On November 10, 1969, “Sesame Street,” a pioneering TV show that would teach generations of young children the alphabet and how to count, makes its broadcast debut. “Sesame Street,” with its memorable theme song (“Can you tell me how to get/How to get to Sesame Street”), went on to become the most widely viewed children’s program in the world. It has aired in more than 120 countries.

Sesame Street, Season 1 1969-1970

Sesame Street, Season 1 1969-1970

The show was the brainchild of Joan Ganz Cooney, a former documentary producer for public television. Cooney’s goal was to create programming for preschoolers that was both entertaining and educational. She also wanted to use TV as a way to help underprivileged 3- to 5- year-olds prepare for kindergarten. “Sesame Street” was set in a fictional New York neighborhood and included ethnically diverse characters and positive social messages.

Joan Ganz Cooney and some familiar friends.

Joan Ganz Cooney and some familiar friends.

Taking a cue from “Rowan and Martin’s Laugh-In,” a popular 1960s variety show, “Sesame Street” was built around short, often funny segments featuring puppets, animation and live actors. This format was hugely successful, although over the years some critics have blamed the show and its use of brief segments for shrinking children’s attention spans.

From the show’s inception, one of its most-loved aspects has been a family of puppets known as Muppets. Joan Ganz Cooney hired puppeteer Jim Henson (1936-1990) to create a cast of characters that became Sesame Street institutions, including Bert and Ernie, Cookie Monster, Oscar the Grouch, Grover and Big Bird.

Jim Henson and his famous Muppets

Jim Henson and his famous Muppets

The subjects tackled by “Sesame Street” have evolved with the times. In 2002, the South African version of the program, “Takalani Sesame,” introduced a 5-year-old Muppet character named Kami who is HIV-positive, in order to help children living with the stigma of a disease that has reached epidemic proportions. In 2006, a new Muppet, Abby Cadabby, made her debut and was positioned as the show’s first female star character, in an effort to encourage diversity and provide a strong role model for girls.  Since its inception, over 74 million Americans have watched “Sesame Street.” Today, an estimated 8 million people tune in to the show each week in the U.S. alone.

Born in the early 1960s, I was approaching school age when Sesame Street debuted.  I remember watching the show and remember the numbering of episodes.  I can’t say that I remember watching the first episode, but here is a synopsis:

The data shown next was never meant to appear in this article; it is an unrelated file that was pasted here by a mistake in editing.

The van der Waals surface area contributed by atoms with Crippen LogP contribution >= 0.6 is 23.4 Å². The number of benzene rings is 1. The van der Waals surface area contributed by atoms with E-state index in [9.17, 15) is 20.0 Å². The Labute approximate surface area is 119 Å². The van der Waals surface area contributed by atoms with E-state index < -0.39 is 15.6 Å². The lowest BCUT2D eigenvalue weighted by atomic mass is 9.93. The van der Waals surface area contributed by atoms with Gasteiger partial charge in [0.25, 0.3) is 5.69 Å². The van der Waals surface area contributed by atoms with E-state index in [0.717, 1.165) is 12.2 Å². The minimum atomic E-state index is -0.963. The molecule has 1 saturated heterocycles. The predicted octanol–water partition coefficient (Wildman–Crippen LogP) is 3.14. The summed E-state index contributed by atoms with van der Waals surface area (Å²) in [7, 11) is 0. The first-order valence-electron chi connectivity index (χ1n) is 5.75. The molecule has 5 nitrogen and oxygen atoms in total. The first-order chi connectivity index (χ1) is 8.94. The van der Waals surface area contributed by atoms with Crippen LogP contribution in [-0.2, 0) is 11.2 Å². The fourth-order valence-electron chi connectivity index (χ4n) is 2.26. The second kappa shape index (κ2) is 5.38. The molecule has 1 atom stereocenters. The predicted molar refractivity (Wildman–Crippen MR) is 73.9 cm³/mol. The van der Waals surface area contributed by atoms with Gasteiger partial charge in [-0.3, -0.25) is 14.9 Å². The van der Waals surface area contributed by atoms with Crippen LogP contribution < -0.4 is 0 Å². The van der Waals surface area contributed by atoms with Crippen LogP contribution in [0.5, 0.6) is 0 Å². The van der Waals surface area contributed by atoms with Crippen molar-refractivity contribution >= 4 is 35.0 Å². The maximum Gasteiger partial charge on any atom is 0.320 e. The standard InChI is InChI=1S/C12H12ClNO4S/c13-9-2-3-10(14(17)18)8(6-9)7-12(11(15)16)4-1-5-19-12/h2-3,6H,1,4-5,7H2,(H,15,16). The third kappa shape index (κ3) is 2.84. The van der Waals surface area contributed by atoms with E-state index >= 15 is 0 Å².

In the first episode of Sesame Street, Gordon takes a girl named Sally on a tour of Sesame Street, introducing her (and the viewers) to the various characters on the show. On the street, Sally meets the human cast — Gordon, Susan, Bob and Mr. Hooper — as well as two Muppet characters, Big Bird and Oscar the Grouch.

Gordon, Sally and Big Bird

Gordon, Sally and Big Bird

Ernie and Bert appear for the first time, and Kermit the Frog gives a lecture on the letter W, interrupted by an early version of Cookie Monster.

Ernie and Bert

Ernie and Bert

Kermit The Frog and the Letter W

Kermit The Frog and the Letter W

Also featured in this episode are the first installments of the “Number Song Series” and “Jazz” cartoons, the first appearance of a group of Anything Muppets, and the first performance of “One of These Things”. Carol Burnett is the first celebrity guest to appear on the show.

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NaBloPoMo November 2013

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7 responses

  1. Ann Koplow says:

    Great post! I love Sesame Street. AND another appearance by the wonderful Carol Burnett!

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  2. […] I was on a roll with my other post today about Sesame Street […]

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  3. Cassie says:

    Now that takes me back to childhood. Thanks for the great time capsule. 🙂

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  4. Emily says:

    I still love Sesame Street. I get “classic” Sesame on Netflix and enjoy sharing it with my children as well. Great post.

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